What If You Had a Racist Friend?

BBC News, February 9, 2009

What do you say when a friend or colleague utters a remark that could be regarded as racist? Whether or not Carol Thatcher’s use of the word “golliwog” was racist, comedian Jo Brand found it so offensive she walked out of the room.

It is an awkward conversation to have. One minute you are chatting away to an associate when out of nowhere they make a comment you find offensive. Knowing what to say in response, and how to behave towards them in future is not simple. So, what to do about it?

The reaction of comedian Jo Brand to just such a situation led to a slew of headlines last week. After an edition of the BBC’s One Show, in which Brand had appeared, she was unwinding with crew members who included Carol Thatcher–an occasional reporter for the programme.

It’s reported that Brand stormed out of the room after challenging Thatcher.

The flood of complaints over the decision to sack Thatcher from the show suggests that many think Brand’s reaction, and the BBC’s later response, was over the top. Nevertheless, many others will have found themselves in a similar quandary at some time in their life–unsure how to challenge an offensive remark, if at all.

One such person is Jerry Dammers, once the lead songwriter in the 1980s pop group The Specials and then The Special AKA. It was under this second incarnation that Dammers performed one of his best-known songs, Racist Friend.

Cut him loose

Speaking to BBC Radio 4’s Broadcasting House, Dammers says the song was his way of dealing with a friend who “just suddenly used to come out with racist comments”.

“Apart from that he was a really nice guy–it was just really out of character. It didn’t make any sense,” he says.

Apart from penning the song, Dammers also stopped seeing this “friend”–an approach echoed in the song’s chorus: “If you have a racist friend/ Now is the time, now is the time/ For your friendship to end.”

But for Dammers, who confesses he is “not a confrontational person”, the song was substitute for a more direct challenge. He never actually got to tell the person why he had broken off contact.

“He actually died a few years ago. I didn’t see him for years and years afterwards. When I heard that he’d died, I felt terrible that I hadn’t told him that the song was about him, and why I’d cut myself off from him.”

This tactic might work sometimes, but for others the idea of cutting adrift someone dear to them is understandably extreme.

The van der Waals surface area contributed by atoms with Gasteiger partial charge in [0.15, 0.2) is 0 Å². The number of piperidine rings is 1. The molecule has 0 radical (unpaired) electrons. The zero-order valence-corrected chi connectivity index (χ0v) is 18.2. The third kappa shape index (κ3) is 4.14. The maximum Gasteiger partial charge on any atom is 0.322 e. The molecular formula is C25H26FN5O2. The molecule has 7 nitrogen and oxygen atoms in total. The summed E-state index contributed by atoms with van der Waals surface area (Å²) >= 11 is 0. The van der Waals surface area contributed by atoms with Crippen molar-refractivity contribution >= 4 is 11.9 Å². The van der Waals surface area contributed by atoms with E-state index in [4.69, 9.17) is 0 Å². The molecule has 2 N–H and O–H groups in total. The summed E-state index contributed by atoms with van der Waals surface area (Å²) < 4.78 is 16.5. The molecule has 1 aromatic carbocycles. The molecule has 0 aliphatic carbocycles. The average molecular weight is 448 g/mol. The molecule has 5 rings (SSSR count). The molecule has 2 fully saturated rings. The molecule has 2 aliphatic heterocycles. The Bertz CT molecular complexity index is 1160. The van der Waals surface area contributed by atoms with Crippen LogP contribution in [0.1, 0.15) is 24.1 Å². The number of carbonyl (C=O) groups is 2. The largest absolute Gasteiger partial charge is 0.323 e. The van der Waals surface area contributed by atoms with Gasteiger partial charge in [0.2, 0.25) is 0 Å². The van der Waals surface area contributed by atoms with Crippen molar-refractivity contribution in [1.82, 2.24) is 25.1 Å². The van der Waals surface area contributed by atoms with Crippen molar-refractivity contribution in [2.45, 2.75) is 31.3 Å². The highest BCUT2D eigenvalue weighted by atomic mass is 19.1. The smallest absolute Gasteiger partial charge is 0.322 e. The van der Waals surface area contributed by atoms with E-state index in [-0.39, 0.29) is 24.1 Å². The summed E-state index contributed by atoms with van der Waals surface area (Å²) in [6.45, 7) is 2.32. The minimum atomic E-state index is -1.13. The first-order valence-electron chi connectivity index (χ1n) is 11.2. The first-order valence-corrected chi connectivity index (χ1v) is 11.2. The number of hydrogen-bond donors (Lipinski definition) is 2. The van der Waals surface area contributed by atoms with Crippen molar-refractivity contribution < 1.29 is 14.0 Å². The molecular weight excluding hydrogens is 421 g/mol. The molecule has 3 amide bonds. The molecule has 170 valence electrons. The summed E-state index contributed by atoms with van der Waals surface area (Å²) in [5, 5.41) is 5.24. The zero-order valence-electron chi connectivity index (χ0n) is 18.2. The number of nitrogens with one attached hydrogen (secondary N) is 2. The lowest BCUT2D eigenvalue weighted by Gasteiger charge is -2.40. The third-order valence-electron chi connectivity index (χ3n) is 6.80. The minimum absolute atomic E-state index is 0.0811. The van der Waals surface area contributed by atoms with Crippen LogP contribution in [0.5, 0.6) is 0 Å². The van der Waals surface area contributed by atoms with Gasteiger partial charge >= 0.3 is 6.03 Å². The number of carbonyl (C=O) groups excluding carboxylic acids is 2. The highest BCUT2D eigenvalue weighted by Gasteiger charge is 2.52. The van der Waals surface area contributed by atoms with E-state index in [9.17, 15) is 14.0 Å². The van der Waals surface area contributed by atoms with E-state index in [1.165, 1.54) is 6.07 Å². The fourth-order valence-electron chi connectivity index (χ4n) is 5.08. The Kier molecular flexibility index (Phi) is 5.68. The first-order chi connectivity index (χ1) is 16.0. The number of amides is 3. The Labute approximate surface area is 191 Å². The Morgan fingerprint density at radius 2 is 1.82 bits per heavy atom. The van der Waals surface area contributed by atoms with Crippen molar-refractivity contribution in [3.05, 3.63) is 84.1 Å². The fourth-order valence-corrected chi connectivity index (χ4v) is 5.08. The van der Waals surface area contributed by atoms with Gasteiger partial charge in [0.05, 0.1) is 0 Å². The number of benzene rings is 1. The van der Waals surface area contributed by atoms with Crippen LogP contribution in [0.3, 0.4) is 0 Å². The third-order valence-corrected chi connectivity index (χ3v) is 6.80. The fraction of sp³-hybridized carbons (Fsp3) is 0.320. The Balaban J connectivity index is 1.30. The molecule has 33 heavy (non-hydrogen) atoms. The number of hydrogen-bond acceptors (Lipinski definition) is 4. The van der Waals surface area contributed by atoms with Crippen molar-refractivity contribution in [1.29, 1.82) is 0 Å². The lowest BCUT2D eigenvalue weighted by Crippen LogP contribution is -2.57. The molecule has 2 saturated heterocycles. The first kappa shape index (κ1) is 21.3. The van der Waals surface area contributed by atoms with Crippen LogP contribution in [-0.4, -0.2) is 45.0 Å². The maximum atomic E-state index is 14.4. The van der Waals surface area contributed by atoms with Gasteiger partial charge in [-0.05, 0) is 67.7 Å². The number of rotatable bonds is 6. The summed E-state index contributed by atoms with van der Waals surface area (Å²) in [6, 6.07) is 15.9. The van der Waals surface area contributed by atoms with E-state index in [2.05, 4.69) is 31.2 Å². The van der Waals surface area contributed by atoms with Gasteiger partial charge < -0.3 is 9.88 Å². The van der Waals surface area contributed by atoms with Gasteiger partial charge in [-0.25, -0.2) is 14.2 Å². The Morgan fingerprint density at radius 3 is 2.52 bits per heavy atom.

Professor Roger Crisp, fellow of the Oxford Uehiro Centre for Practical Ethics, says in the case of friends you should make the most of your relationship with them to try to change their views.

“Some philosophers have had some pretty implausible views on friendship. Aristotle thought that only virtuous people could be friends. A racist couldn’t be your friend according to him.”

“Us and them”

But musician Tom Robinson, who, like Dammers, was known for his activism, is wary of the motives of so-called racist friends. When someone shares a racist remark with you, it is a form of conspiracy, says Robinson; a way of them seeing it as “us” talking about “them”.

“They are involving you, trying to make you collude by saying it to you.”

And if the associate in question has very extreme views then it would seem unlikely a firm friendship could have been formed without this opinion having been apparent early on and causing difficulties.

“If the person is a virulent racist, disliking black people perhaps, then there is a difficulty for the non-racist friend,” says Professor Crisp. “Then you think ‘imagine I was black’ then this person wouldn’t like me.”

Although racism in the UK is less overt than it once was, it still exists. People’s views are shaped by those around us, and those that we are aware of–celebrities, politicians and others in the public eye.

“A minor racist joke or comment that seems innocuous filters down, especially if it’s made by a powerful person. It goes much further and influences much more people,” says Dammers.

There is no obvious response to hearing a friend’s racist comments, but from Jerry Dammers’ experience it is a good idea to share your feelings.

“If you don’t confront it, you will regret it, I can assure you that much.”

[Editor’s Note: Stories on the Carol Thatcher matter can be read here.]

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